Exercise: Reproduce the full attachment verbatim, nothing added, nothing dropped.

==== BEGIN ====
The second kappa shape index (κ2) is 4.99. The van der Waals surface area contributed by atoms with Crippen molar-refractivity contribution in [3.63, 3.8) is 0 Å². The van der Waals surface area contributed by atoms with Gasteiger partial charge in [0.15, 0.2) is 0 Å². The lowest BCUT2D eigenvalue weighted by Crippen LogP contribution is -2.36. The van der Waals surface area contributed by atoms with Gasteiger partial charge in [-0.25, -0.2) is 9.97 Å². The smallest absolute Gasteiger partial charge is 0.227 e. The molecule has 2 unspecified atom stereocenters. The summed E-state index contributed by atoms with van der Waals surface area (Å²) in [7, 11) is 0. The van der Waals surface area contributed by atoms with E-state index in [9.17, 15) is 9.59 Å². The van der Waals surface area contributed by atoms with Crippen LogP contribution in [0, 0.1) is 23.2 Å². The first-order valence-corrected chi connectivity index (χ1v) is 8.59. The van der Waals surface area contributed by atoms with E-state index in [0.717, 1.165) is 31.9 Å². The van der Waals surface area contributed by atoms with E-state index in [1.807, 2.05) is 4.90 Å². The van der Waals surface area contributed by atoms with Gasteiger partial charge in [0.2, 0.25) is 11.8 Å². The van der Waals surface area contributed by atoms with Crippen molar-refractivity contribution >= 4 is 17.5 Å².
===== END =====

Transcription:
The second kappa shape index (κ2) is 4.99. The van der Waals surface area contributed by atoms with Crippen molar-refractivity contribution in [3.63, 3.8) is 0 Å². The van der Waals surface area contributed by atoms with Gasteiger partial charge in [0.15, 0.2) is 0 Å². The lowest BCUT2D eigenvalue weighted by Crippen LogP contribution is -2.36. The van der Waals surface area contributed by atoms with Gasteiger partial charge in [-0.25, -0.2) is 9.97 Å². The smallest absolute Gasteiger partial charge is 0.227 e. The molecule has 2 unspecified atom stereocenters. The summed E-state index contributed by atoms with van der Waals surface area (Å²) in [7, 11) is 0. The van der Waals surface area contributed by atoms with E-state index in [9.17, 15) is 9.59 Å². The van der Waals surface area contributed by atoms with Crippen LogP contribution in [0, 0.1) is 23.2 Å². The first-order valence-corrected chi connectivity index (χ1v) is 8.59. The van der Waals surface area contributed by atoms with E-state index in [0.717, 1.165) is 31.9 Å². The van der Waals surface area contributed by atoms with E-state index in [1.807, 2.05) is 4.90 Å². The van der Waals surface area contributed by atoms with Gasteiger partial charge in [0.2, 0.25) is 11.8 Å². The van der Waals surface area contributed by atoms with Crippen molar-refractivity contribution >= 4 is 17.5 Å².